OPARP Telepresence Robot

[Erik Knutsson] is stuck inside with a bunch of robot parts, and we know what lies down that path. His Open Personal Assistant Robotic Platform aims to help out around the house with things like filling pet food bowls, but for now, he is taking one step at a time and working out the bugs before adding new features. Wise.

The build started with a narrow base, an underpowered RasPi, and a quiet speaker, but those were upgraded in turn. Right now, it is a personal assistant on wheels. Alexa was the first contender, but Mycroft is in the spotlight because it has more versatility. At first, the mobility was a humble web server with a D-pad, but now it leverages a distance sensor and vision, and can even follow you with a voice command.

The screen up top gives it a personable look, but it is slated to become a display for everything you’d want to see on your robot assistant, like weather, recipes, or a video chat that can walk around with you. [Erik] would like to make something that assists the elderly who might need help with chores and help connect people who are stuck inside like him.

Expressive robots have long since captured our attention and we’re nuts for privacy-centric personal assistants.

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Telepresence Robot Navigates Upgrades

As time marches on and a good percentage of us are still isolating from society at large, the progress of technology isn’t kept as stagnant. Earlier this year we featured a project about a much-needed small telepresence robot with an exceptionally low barrier for entry, and with the progress of time it has received several upgrades and some crowdfunding, all while preserving its original intent of a simple and easily-operated way of keeping in contact with others.

The new robot is still based on the cardboard design that holds a smartphone and drives it around using a microcontroller platform, but thanks to its small size and low power requirement this seems to suit it nicely. Improvements over the original design include a more robust one-size-fits-all phone mount and a more refined cardboard body. Also, since the small size is a little bit of a downside when navigating anywhere that isn’t a desk or counter, the new version makes it easier to make modifications such as adding a pedestal which can elevate the phone and improve the experience of the remote driver. A number of other optional modifications are possible as well, including a grabbing arm.

While telepresence robots unfortunately are needed now more than ever, we are happy to see people like [Ross] take on projects like this which will hopefully help improve our shared situation by allowing us to have a more involved level of contact with people we would otherwise prefer to see in person. If you’d like to build your own without waiting on the crowdfunding, be sure to check out the original project we featured back in April.

Get Back Out There, Robotically

When interacting with reality at a distance is the best course of action, we turn to robots. Whether that’s exploring the surface of Venus, the depths of the ocean, or (for the time being) society at large, it’s often better to put a robot out there than an actual human being. We can’t all send robots to other planets, but we can easily get them in various other places with telepresence robots.

This tiny telepresence robot comes to us from [Ross] at [Crafty Robot] who is using their small Smartibot platform as a basis for this tiny robot. The smartibot drives an easily-created cardboard platform, complete with wheels, and trucks around a smartphone of some sort which handles the video and network capabilities. The robot can be viewed and controlled from any other computer using a suite of web applications that can be found on the project page.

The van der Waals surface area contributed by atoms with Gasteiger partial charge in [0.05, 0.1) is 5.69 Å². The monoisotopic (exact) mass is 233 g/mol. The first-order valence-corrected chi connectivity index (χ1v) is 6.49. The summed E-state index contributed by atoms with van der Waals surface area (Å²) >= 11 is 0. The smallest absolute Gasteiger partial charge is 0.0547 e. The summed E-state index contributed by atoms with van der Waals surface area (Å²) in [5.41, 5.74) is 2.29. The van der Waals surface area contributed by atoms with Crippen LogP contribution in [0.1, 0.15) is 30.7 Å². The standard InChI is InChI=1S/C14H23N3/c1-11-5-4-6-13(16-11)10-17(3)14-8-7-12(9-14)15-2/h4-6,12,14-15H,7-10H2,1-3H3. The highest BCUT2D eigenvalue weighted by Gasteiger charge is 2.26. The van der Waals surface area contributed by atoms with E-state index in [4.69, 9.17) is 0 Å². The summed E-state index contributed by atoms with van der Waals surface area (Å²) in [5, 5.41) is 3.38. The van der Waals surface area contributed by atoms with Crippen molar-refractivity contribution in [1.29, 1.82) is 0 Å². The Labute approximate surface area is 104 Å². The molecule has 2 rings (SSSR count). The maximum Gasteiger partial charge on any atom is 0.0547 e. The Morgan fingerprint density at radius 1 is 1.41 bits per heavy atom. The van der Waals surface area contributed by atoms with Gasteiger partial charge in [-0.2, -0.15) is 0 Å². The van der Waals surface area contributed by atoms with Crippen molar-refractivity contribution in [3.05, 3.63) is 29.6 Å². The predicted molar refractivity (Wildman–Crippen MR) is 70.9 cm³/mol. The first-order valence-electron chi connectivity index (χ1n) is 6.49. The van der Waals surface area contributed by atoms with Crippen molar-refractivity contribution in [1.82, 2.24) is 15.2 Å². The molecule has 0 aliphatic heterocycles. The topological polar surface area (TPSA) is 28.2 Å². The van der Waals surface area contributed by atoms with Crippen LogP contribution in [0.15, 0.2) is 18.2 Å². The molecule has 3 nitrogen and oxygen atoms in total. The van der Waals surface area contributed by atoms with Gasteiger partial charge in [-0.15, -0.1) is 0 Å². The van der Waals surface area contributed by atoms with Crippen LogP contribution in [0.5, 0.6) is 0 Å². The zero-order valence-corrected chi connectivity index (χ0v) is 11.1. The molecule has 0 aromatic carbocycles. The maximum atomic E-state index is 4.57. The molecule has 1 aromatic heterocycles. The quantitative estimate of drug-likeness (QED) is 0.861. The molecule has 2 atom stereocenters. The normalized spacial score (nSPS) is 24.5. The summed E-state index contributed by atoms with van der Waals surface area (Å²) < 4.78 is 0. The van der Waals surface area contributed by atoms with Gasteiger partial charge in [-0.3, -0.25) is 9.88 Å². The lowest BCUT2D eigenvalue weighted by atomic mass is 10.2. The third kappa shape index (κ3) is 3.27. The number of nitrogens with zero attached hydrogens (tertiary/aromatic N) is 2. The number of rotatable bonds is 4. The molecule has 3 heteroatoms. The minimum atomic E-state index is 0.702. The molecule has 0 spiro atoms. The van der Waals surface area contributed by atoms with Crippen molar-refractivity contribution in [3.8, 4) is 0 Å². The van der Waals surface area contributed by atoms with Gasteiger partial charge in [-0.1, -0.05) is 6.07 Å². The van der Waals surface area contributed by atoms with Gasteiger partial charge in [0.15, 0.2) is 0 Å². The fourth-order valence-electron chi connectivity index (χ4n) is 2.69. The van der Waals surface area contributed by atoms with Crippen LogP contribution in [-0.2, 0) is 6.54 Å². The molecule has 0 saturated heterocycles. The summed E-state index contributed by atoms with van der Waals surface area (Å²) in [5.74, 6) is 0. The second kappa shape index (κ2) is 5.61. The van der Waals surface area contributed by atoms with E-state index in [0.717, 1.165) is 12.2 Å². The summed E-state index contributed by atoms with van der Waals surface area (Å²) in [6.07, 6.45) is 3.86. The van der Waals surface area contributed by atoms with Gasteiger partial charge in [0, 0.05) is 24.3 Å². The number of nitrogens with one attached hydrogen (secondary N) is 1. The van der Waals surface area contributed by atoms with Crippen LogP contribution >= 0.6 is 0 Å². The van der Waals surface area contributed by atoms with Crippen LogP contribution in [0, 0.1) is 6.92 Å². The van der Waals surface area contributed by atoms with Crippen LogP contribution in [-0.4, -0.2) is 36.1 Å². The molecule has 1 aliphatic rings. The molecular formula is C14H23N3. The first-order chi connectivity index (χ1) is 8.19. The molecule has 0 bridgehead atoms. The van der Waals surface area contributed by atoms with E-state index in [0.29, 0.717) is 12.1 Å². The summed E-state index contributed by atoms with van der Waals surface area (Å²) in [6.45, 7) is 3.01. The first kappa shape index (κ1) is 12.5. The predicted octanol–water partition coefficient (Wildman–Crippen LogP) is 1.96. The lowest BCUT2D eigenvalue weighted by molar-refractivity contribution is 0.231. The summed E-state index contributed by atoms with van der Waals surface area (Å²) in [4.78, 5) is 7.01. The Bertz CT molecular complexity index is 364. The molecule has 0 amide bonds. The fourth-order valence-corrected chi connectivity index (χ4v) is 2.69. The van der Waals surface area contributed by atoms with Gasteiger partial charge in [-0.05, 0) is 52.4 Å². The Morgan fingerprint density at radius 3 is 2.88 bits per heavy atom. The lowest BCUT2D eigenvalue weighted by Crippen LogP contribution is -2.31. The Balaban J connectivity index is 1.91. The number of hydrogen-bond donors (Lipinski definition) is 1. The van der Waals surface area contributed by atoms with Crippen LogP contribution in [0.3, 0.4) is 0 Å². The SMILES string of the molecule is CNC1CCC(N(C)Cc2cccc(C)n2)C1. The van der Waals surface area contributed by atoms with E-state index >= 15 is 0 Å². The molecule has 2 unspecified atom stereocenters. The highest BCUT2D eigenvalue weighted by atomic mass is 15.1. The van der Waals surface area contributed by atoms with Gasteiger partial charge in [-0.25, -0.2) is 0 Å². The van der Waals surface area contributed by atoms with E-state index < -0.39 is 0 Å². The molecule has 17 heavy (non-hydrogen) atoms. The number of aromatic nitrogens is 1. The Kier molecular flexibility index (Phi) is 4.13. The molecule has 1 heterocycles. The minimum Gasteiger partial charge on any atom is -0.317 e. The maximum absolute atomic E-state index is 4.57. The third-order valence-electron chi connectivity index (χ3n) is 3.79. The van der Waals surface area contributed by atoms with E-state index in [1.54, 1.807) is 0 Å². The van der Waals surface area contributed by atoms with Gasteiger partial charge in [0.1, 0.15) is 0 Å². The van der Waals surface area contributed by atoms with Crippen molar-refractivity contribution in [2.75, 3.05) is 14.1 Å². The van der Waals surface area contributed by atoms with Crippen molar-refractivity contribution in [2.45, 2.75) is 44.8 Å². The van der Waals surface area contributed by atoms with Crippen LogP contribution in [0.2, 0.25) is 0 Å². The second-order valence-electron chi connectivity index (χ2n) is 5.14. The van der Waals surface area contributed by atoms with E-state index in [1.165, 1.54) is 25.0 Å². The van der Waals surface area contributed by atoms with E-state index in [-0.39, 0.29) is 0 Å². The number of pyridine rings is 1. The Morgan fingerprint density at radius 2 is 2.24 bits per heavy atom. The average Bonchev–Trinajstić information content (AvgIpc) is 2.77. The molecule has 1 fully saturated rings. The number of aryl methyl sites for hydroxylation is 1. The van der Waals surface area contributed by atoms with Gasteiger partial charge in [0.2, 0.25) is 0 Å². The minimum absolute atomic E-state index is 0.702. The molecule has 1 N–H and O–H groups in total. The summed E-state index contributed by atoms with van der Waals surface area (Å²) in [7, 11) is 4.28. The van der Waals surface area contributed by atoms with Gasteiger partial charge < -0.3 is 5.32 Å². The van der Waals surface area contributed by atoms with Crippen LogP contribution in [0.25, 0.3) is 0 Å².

The Smartibot platform is an inexpensive platform that we’ve seen do other things like drive an airship, and the creators are hoping that as many people as possible can get some use out of this quick-and-easy telepresence robot if they really need something like this right now. The kit seems like it would be useful for a lot of other fun projects as well.

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Hackaday Links: October 6, 2019

“If you or someone you love has been exposed to questionable quality electrolytic capacitors, you could be entitled to financial compensation.” Perhaps that’s not exactly the pitch behind this class action lawsuit against capacitor manufacturers, but it might as well be. The suit claims that the defendants, a group of capacitor manufacturers that includes Nichicon, Matsuo, ELNA, and Panasonic, “engaged in an unlawful conspiracy to fix, raise, maintain, or stabilize the prices of Capacitors.” Translation: if you bought capacitors between 2002 and 2014 from a distributor, you paid too much for them. The suit aims to recover a bunch of money from the defendants and divide it up between all the class members, so make sure you go back through all your receipts from Mouser and DigiKey over the last 17 years so you can file a claim that could be worth several dozen cents.

When are people going to learn that posting pictures of their illegal activities online is an Official Bad Idea? One SpaceX fan earned a night in jail after posting selfies he took with Starhopper, the SpaceX test article currently residing at Elon Musk’s would-be spaceport at Boca Chica, Texas. JB Wagoner, a SpaceX super-fan, made the pilgrimage from California to Texas — in his Tesla of course — to see the recent Starship Mark 1 unveiling, and decided to take a side trip to see the Starhopper. He parked at a beach, climbed a dune, and was able to walk right up to Starhopper and go selfie-crazy. After posting the pictures on Facebook, he was arrested, interviewed by Homeland Security, charged with criminal trespass, and thrown in a cell overnight. Wagoner has since been bonded out, but the charges might not stick, since Texas trespassing law requires clear signage or verbal notification of trespass, neither of which Wagoner encountered. SpaceX had even let the fence between the beach and the Starhopper collapse, so Wagoner seems to have had no way of knowing he was trespassing. Still, posting the pictures online was probably asking for trouble.